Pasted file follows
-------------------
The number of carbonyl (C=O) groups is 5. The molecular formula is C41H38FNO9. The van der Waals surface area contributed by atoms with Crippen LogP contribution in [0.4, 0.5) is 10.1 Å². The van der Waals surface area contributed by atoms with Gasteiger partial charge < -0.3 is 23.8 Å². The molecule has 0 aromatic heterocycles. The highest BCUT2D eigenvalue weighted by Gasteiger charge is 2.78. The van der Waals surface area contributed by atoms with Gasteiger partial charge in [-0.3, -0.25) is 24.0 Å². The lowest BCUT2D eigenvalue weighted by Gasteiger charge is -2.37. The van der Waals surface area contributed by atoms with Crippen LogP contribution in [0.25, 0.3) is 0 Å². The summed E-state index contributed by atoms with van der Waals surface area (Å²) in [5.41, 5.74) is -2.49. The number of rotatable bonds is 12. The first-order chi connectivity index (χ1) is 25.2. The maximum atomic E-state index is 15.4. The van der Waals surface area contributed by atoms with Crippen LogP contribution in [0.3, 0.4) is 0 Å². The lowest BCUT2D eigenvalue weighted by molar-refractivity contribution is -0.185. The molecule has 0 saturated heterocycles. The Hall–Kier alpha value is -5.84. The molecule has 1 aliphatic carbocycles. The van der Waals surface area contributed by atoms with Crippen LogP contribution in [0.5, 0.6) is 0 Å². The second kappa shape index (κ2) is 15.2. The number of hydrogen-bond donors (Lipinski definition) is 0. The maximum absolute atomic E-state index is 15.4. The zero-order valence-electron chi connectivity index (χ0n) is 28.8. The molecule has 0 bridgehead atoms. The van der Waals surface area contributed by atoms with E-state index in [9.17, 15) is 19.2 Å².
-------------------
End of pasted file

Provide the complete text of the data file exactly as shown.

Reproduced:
The number of carbonyl (C=O) groups is 5. The molecular formula is C41H38FNO9. The van der Waals surface area contributed by atoms with Crippen LogP contribution in [0.4, 0.5) is 10.1 Å². The van der Waals surface area contributed by atoms with Gasteiger partial charge < -0.3 is 23.8 Å². The molecule has 0 aromatic heterocycles. The highest BCUT2D eigenvalue weighted by Gasteiger charge is 2.78. The van der Waals surface area contributed by atoms with Gasteiger partial charge in [-0.3, -0.25) is 24.0 Å². The lowest BCUT2D eigenvalue weighted by Gasteiger charge is -2.37. The van der Waals surface area contributed by atoms with Crippen LogP contribution in [0.25, 0.3) is 0 Å². The summed E-state index contributed by atoms with van der Waals surface area (Å²) in [5.41, 5.74) is -2.49. The number of rotatable bonds is 12. The first-order chi connectivity index (χ1) is 25.2. The maximum atomic E-state index is 15.4. The van der Waals surface area contributed by atoms with Crippen LogP contribution in [0.3, 0.4) is 0 Å². The lowest BCUT2D eigenvalue weighted by molar-refractivity contribution is -0.185. The molecule has 0 saturated heterocycles. The Hall–Kier alpha value is -5.84. The molecule has 1 aliphatic carbocycles. The van der Waals surface area contributed by atoms with Crippen LogP contribution in [0.5, 0.6) is 0 Å². The second kappa shape index (κ2) is 15.2. The number of hydrogen-bond donors (Lipinski definition) is 0. The maximum absolute atomic E-state index is 15.4. The zero-order valence-electron chi connectivity index (χ0n) is 28.8. The molecule has 0 bridgehead atoms. The van der Waals surface area contributed by atoms with E-state index in [9.17, 15) is 19.2 Å².